According to a story from The New York Times, a worried parent claims that after using his Android smartphone to capture pictures of an infection on his toddler’s crotch, Google identified the pictures as child sexual abuse material (CSAM). The incident highlighted the challenges of trying to distinguish between potential abuse and an innocent photo once it becomes part of a user’s digital library, whether on their personal device or in cloud storage, and the company closed his accounts, filed a report with the National Center for Missing and Exploited Children (NCMEC), and sparked a police investigation.
When Apple unveiled its Child Safety initiative last year, worries about the implications of blurring the boundaries of what should be deemed private were raised. In accordance with the idea, Apple would locally scan photographs on Apple devices before uploading them to iCloud, and then compare the images to the NCMEC’s hashed database of recognized CSAM. A human moderator would next analyze the material and lock the user’s account if there were enough matches identified that indicated it included CSAM.
A nonprofit digital rights organization called the Electronic Frontier Foundation (EFF) denounced Apple’s proposal, claiming it might “create a backdoor to your private life” and would “reduce privacy for all iCloud Photos customers, not enhance it.”
The saved picture scanning functionality was ultimately put on hold by Apple, but with the release of iOS 15.2, the company went ahead and included an optional capability for kid accounts that are part of a family sharing plan. The Communications program “analyzes picture attachments and detects whether a photo includes nudity, while retaining the end-to-end encryption of the messages,” provided parents give their consent, on a child’s account. If nudity is found, the picture is blurred, a warning is sent to the youngster, and they are given links to resources for internet safety.
When certain medical offices were still closed due to the COVID-19 epidemic in February 2021, the key event that The New York Times highlighted occurred. The Times said that Mark (whose last name was withheld) detected swelling in his child’s genital area and, at a nurse’s request, supplied pictures of the problem prior to a video consultation. Ultimately, the doctor prescribed medications to treat the illness.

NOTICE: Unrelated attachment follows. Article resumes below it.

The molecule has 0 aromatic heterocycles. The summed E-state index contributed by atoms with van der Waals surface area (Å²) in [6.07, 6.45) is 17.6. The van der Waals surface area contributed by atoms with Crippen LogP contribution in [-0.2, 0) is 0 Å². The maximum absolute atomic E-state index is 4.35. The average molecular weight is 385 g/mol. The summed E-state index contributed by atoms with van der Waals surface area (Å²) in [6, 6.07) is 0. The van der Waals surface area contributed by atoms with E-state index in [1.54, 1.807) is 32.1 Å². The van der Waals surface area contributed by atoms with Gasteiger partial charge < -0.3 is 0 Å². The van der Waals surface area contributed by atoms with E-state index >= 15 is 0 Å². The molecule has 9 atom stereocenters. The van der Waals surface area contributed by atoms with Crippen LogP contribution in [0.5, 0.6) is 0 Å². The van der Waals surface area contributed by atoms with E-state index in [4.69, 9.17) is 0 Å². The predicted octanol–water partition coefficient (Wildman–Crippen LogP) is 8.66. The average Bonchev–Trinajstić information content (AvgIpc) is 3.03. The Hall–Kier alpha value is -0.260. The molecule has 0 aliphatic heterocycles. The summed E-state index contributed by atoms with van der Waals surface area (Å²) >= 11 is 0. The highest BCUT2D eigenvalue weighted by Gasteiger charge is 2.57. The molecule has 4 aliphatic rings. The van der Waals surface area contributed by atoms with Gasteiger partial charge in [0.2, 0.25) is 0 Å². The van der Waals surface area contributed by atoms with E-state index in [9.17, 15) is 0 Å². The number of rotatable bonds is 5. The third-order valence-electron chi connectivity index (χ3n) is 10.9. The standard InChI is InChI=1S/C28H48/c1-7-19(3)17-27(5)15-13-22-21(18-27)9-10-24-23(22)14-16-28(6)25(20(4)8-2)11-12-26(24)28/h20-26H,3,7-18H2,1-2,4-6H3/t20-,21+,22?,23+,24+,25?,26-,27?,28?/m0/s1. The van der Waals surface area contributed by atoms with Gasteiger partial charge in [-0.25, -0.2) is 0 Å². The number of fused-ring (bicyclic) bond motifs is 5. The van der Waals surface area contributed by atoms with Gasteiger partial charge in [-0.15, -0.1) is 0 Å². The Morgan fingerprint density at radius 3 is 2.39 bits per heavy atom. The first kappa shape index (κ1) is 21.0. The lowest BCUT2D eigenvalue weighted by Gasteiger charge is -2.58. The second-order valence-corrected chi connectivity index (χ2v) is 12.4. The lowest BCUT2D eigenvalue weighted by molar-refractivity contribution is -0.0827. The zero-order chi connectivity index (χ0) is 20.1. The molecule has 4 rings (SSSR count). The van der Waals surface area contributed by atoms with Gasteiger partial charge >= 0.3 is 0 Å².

Just two days after snapping the pictures, the NYT reports that Mark got a warning from Google informing him that his accounts had been frozen because of “harmful material” that was “a grave breach of Google’s policy and possibly be unlawful.”
Similar to many other online businesses, such as Facebook, Twitter, and Reddit, Google has been using Microsoft’s PhotoDNA to hash-match submitted photographs in order to find instances of recognized CSAM. It resulted in the arrest of a guy who used Gmail to communicate pictures of a young girl and was a registered sex offender in 2012.
With the aim of “proactively identifying never-before-seen CSAM images so it may be inspected and, if verified as CSAM, deleted and reported as fast as feasible,” Google announced the debut of its Content Safety API toolset in 2018. It makes use of the technology for its own services and also makes it available for use by others along with a video-targeting CSAI Match hash matching solution created by YouTube developers.
According to a Google spokesman who spoke to the Times, Google only scans users’ private photos when those users take “affirmative action,” which may include uploading their photos to Google Photos. The Times reports that when Google detects exploitative photographs, it is compelled by federal law to inform the CyberTipLine at the NCMEC of the prospective perpetrator. Google submitted 621,583 CSAM incidents to the NCMEC’s CyberTipLine in 2021, and the NCMEC warned the police about 4,260 possible victims, one of which, according to the New York Times, is Mark’s kid.
As a result of using Google Fi’s mobile service, Mark lost access to his emails, contacts, images, and even his phone number, according to the Times. Google rejected Mark’s request to appeal the ruling even though he did so right away. In December 2021, the San Francisco Police Department, where Mark resides, began an inquiry against him and obtained all the data he had saved with Google. According to the NYT, the case’s investigator finally concluded that “no crime happened” and that the incident “did not match the ingredients of a crime.”
Child sexual abuse material (CSAM) is repugnant, and Google is dedicated to stopping its dissemination on its platforms, according to a statement sent to The Verge by a representative of the company. “We employ a mix of hash matching technology and artificial intelligence to detect it and remove it from our platforms. We define CSAM in accordance with US law. Additionally, to assist us recognize situations where users could be looking for medical advice, our team of child safety specialists evaluates flagged material for accuracy and interacts with physicians.
While safeguarding children from abuse is unquestionably vital, others claim that scanning a user’s images intrudes on their privacy in unreasonable ways. In a comment to the NYT, Jon Callas, director of technology programs at the EFF, referred to Google’s actions as “invasive.” According to Callas, “This is exactly the nightmare that we are all frightened about.” “I’m going to go into problems because they’re going to scan my family book.”